Praise for film shining light on Ballymurphy massacre

Published:

Allison Morris. Irish News. Belfast. Monday, September 10, 2018

There has been huge online reaction to the network premiere of Massacre at Ballymurphy, the hard-hitting documentary by award-winning film-maker Callum Macrea which screened on Channel 4 at the weekend.

The film, which was previously premiered at Féile an Phobail, was shown on Saturday, with a reconstruction and forensic examination of the events which started on August 9, 1971.

The documentary contains personal stories from relatives of the 10 people shot dead in west Belfast by members of the parachute regiment over three days of horrific violence.

Paddy McCarthy, considered the 11th victim, died of a heart attack after British soldiers fired shots over his head.

Among the dead were mother-of-eight Joan Connolly and Fr Hugh Mullan, who was shot dead going to the rescue of another victim.

The film details a shocking re-enactment of the circumstances of Daniel Teggart’s death.

He was shot 14 times, and most of the bullets entered his back as he lay injured on the ground.

Following the programme Unionist Irish language activist Linda Ervine posted on Twitter: “Before watching #MassacreAtBallymurphy I had no knowledge of what took place all those years ago. A terrible wrong has been done”.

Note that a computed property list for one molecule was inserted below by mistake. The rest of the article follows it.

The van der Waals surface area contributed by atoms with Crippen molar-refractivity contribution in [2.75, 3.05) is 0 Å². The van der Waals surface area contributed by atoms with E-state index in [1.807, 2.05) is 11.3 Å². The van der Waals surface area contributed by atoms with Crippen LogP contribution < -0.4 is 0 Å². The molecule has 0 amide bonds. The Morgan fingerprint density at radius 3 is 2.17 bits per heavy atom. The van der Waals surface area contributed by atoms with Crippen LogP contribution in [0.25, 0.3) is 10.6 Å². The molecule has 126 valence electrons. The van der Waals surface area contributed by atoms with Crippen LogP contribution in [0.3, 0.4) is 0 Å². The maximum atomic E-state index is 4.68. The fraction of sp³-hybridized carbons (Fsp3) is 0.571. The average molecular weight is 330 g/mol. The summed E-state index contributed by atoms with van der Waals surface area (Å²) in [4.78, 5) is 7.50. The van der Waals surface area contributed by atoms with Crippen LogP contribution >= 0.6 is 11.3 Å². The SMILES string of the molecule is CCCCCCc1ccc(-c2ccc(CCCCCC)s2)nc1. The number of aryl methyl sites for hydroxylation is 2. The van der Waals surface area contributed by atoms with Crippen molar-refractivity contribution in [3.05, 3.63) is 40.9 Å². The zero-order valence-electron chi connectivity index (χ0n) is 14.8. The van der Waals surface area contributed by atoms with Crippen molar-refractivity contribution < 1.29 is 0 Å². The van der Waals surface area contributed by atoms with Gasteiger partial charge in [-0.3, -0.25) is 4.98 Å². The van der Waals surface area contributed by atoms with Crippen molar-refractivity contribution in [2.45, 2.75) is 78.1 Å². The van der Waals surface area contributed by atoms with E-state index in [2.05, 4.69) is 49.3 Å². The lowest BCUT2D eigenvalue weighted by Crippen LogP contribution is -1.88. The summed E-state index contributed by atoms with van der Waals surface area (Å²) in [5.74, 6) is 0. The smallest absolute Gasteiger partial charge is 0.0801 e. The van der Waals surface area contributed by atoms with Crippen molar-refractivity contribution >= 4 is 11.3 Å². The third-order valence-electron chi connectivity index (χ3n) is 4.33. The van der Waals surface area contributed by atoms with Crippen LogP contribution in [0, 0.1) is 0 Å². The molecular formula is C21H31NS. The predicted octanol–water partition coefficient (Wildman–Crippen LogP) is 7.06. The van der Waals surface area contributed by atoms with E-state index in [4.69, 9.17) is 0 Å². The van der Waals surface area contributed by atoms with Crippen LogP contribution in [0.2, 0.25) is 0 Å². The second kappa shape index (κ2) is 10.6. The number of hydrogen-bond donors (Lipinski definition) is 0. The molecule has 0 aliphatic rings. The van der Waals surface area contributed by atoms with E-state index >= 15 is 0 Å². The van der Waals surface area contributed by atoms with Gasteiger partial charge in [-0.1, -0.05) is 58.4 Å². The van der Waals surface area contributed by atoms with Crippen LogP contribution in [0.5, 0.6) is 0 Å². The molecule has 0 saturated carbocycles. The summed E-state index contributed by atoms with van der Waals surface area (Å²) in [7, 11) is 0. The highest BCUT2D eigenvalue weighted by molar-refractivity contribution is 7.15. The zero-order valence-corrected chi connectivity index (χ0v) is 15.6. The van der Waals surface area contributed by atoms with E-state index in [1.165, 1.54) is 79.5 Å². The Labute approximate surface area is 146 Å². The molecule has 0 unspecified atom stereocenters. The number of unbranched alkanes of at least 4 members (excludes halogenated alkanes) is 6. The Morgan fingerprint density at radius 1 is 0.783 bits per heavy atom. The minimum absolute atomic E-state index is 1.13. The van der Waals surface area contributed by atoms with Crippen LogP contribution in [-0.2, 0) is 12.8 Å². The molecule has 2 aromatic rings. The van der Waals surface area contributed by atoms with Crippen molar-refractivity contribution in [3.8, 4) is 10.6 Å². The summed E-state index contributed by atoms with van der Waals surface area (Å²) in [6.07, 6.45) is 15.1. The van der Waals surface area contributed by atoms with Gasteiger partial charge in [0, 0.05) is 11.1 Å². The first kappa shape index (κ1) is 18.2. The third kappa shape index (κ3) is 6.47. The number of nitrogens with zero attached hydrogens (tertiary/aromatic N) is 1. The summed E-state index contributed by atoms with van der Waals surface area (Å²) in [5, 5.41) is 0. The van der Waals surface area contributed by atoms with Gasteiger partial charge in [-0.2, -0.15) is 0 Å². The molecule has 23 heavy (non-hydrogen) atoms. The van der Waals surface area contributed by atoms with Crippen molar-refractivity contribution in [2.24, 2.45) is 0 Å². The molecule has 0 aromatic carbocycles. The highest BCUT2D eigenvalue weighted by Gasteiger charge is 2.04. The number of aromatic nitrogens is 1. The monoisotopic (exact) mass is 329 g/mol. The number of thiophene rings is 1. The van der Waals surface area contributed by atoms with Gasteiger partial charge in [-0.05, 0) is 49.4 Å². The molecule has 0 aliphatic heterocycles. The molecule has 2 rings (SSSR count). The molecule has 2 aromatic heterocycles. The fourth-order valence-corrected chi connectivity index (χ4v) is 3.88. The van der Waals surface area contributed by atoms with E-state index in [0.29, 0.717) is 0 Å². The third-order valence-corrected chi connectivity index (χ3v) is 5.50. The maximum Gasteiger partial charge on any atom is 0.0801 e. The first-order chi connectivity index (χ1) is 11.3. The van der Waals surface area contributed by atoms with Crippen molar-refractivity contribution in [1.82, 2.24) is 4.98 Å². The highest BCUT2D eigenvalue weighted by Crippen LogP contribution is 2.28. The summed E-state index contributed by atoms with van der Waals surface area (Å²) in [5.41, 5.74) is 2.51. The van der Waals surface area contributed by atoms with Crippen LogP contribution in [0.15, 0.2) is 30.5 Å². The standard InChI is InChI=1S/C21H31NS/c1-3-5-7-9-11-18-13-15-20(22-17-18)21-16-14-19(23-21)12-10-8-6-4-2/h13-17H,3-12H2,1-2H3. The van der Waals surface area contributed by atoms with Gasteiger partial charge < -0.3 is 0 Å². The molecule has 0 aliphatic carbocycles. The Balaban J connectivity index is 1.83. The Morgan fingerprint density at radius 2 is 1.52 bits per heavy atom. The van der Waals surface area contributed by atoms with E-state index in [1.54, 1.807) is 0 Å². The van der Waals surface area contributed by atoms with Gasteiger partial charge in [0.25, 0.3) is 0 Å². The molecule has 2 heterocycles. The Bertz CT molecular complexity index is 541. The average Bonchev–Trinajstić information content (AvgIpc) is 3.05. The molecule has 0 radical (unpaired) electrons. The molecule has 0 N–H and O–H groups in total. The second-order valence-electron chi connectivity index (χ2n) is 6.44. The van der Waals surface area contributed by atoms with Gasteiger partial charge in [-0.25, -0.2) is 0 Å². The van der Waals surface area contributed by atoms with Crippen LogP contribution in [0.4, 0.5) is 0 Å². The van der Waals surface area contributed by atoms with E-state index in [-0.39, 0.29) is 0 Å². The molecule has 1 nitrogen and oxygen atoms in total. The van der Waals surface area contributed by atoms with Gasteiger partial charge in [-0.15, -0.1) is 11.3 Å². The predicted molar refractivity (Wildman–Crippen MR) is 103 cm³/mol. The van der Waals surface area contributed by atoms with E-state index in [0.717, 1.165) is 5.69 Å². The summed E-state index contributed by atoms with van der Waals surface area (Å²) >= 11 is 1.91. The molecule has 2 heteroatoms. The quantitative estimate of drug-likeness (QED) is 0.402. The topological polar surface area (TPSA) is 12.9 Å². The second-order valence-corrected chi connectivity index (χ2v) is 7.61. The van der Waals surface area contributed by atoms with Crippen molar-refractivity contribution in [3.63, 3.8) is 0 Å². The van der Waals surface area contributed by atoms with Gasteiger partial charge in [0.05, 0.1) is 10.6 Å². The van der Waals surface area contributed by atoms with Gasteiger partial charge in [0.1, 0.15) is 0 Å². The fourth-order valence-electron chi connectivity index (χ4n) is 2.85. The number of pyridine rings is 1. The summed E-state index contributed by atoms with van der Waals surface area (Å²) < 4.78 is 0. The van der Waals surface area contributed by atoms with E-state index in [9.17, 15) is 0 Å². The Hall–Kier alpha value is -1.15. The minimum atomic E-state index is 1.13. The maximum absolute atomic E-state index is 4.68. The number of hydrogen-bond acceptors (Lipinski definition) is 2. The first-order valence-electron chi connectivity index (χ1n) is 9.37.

Another documentary maker, Seán Murray, said he hoped the screening of the film by Channel 4 “awakens the British public to the actions of their government during the conflict. Well done to my friend Callum Macrae and all involved”.

Journalist and broadcaster Eamonn Holmes tweeted in support of Mr Macrea, saying: “Regardless of your political persuasion or views on the Northern Irish Troubles, I would urge you to both hear what this man has to say and watch his film if you can. The year is 1971. The subject is the killing of civilians by the Parachute Regiment in Ballymurphy West Belfast.”

Ian Katz, director of programmes at Channel 4, said: “Ashamed to say I knew nothing about the Ballymurphy massacre – the 1971 killing of 11 men and women by the British army in Belfast – till I saw Callum Macrae’s meticulous and shocking reconstruction of it.”

Scottish political activist Tommy Sheridan said it was “absolutely shocking”.

“I am ashamed that despite my limited knowledge of British army atrocities in Northern Ireland I didn’t know about these state murders in Ballymurphy,” he said.

“No wonder the British Establishment have hidden such massacres from the general public for 47 years.”

Former soldier Glenn Bradley said he had “met the Ballymurphy families some years ago and have supported their call for truth since”.

“I watched Massacre At Ballymurphy and my lasting thought is how docile and compliant were the media then”.

Belfast boxer Michael Conlan said: “Watching Ballymurphy Massacre and listening to what families have gone through and still going through, my eyes are filling up, very sad stories to poor innocent families”.

Former Antrim football captain Anto Finnegan said: “This is not rewriting history, this is shining a light into that dark place those in power want to keep hidden.”